Physical based models of Landslides' triggering
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Physical based models of Landslides' triggering

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This contain the talk I gave at Cosenza November 7, 2013. It summarises our view of the state of the topic, and present some work we did recently

This contain the talk I gave at Cosenza November 7, 2013. It summarises our view of the state of the topic, and present some work we did recently

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Physical based models of Landslides' triggering Physical based models of Landslides' triggering Presentation Transcript

  • Process -based models of landslide triggering (especially the hydrological parts) Riccardo Rigon, Giuseppe Formetta, Giovanna Capparelli, Fabio Ciervo, Mariolina Papa Giornata di Studio su: “La modellazione dell’innesco dei movimenti franosi - Rende 7 Novembre 2013
  • We feel clearly that we are only now beginning to acquire reliable material for welding together the sum total of all that is known into a whole; but, on the other hand, it has become next to impossible for a single mind fully to command more than a small specialized portion of it. ! E. Schroedinger (What is life ?)
  • Introduction What’s the physics of landslides ? Hillslope Hydrology + Hillslope stability !3 Rigon et al. View slide
  • Introduction Hillslope Hydrology bricks Darcy hypothesis Mass conservation Soil water retention curves (SWRC) Fluxes Hypothesis Eventually assume a theory that relates SWRC to fluxes !4 Rigon et al. View slide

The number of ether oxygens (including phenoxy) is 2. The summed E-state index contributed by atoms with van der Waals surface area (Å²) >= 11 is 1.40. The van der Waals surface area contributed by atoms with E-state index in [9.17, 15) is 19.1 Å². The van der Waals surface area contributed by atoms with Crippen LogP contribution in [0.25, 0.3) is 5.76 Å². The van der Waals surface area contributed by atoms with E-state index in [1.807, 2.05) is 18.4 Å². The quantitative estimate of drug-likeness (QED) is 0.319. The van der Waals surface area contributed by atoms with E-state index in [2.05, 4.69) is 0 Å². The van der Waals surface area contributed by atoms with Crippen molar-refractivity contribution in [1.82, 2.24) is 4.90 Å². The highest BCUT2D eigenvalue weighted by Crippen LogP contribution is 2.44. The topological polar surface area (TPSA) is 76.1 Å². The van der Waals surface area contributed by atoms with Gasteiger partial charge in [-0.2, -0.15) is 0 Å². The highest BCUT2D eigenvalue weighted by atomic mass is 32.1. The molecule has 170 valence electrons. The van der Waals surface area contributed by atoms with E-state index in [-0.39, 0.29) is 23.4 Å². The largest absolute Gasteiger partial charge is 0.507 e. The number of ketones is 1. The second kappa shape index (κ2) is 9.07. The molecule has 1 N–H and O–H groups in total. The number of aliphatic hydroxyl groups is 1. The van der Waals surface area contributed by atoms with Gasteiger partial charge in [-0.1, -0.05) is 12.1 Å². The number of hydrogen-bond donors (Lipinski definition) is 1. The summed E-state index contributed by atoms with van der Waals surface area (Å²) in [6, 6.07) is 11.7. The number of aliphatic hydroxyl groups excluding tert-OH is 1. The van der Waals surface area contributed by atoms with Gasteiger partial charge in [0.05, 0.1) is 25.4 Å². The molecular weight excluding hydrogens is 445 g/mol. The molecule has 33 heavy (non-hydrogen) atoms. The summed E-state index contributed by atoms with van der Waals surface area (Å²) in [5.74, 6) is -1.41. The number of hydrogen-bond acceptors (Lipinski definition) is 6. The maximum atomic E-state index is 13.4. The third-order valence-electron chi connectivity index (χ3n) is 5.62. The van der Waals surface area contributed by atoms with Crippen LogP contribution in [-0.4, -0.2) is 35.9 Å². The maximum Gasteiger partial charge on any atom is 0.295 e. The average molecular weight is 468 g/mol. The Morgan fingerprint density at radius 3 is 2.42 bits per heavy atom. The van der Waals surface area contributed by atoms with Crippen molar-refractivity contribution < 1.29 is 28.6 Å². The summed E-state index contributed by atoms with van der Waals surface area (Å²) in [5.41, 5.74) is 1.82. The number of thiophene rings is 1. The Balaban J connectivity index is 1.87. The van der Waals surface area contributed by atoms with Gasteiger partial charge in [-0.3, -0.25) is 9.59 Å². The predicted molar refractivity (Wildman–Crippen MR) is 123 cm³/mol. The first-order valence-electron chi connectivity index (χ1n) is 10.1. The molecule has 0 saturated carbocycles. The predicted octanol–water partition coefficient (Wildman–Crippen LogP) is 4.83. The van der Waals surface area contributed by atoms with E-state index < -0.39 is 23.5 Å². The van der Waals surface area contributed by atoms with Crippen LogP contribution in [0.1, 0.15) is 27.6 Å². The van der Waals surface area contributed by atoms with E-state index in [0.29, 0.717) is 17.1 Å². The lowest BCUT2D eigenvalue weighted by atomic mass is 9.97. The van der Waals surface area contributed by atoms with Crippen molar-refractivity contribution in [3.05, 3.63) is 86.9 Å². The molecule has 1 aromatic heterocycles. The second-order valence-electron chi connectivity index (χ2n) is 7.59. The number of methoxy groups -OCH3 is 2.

• Hillslope hydrology Darcy’s hypothesis This is the REV Representative Elementary Volume !5 Rigon et al.
  • Hillslope hydrology Richards’ equation core is that what it is true is this Mass conservation (no nuclear reactions) ! but actually true if the continuum (a.k.a. Darcy) hypothesis is valid !6 Rigon et al.
  • Hillslope hydrology Assume a parametric form of soil water retention curves Se = [1 + ( C(⇥) := ⇥) )] m ⇤ w () ⇤⇥ But other forms are possible ... Rigon et al. n Se := Parametric van Genuchten (1981) w r ⇥s r !7
  • Hillslope hydrology Flux hypothesis Buckingham, 1907, Richards, 1931 Darcy-Buckingham Law ~ ~ Jv = K(✓w )r h Hydraulic conductivity times gradient of the hydraulic head Volumetric flow through the surface of the infinitesimal volume !8 Rigon et al.
  • Hillslope hydrology A theory for getting hydraulic conductivity from soil water retention curves K( w) = Ks ⇧ Se ⇤ 1 (1 But other forms are possible also here... Rigon et al. Se ) 1/m ⇥ m ⌅2 !9
  • Hillslope hydrology Now you can simplify it http://abouthydrology.blogspot.it/2013/06/ezio-todini-70th-symposium-my-talk.html Rigon et al. !10
  • Simplifications with more details An outcome of this project http://abouthydrology.blogspot.it/2013/07/hillslope-hydrology-from-point-of-view.html Rigon et al. !11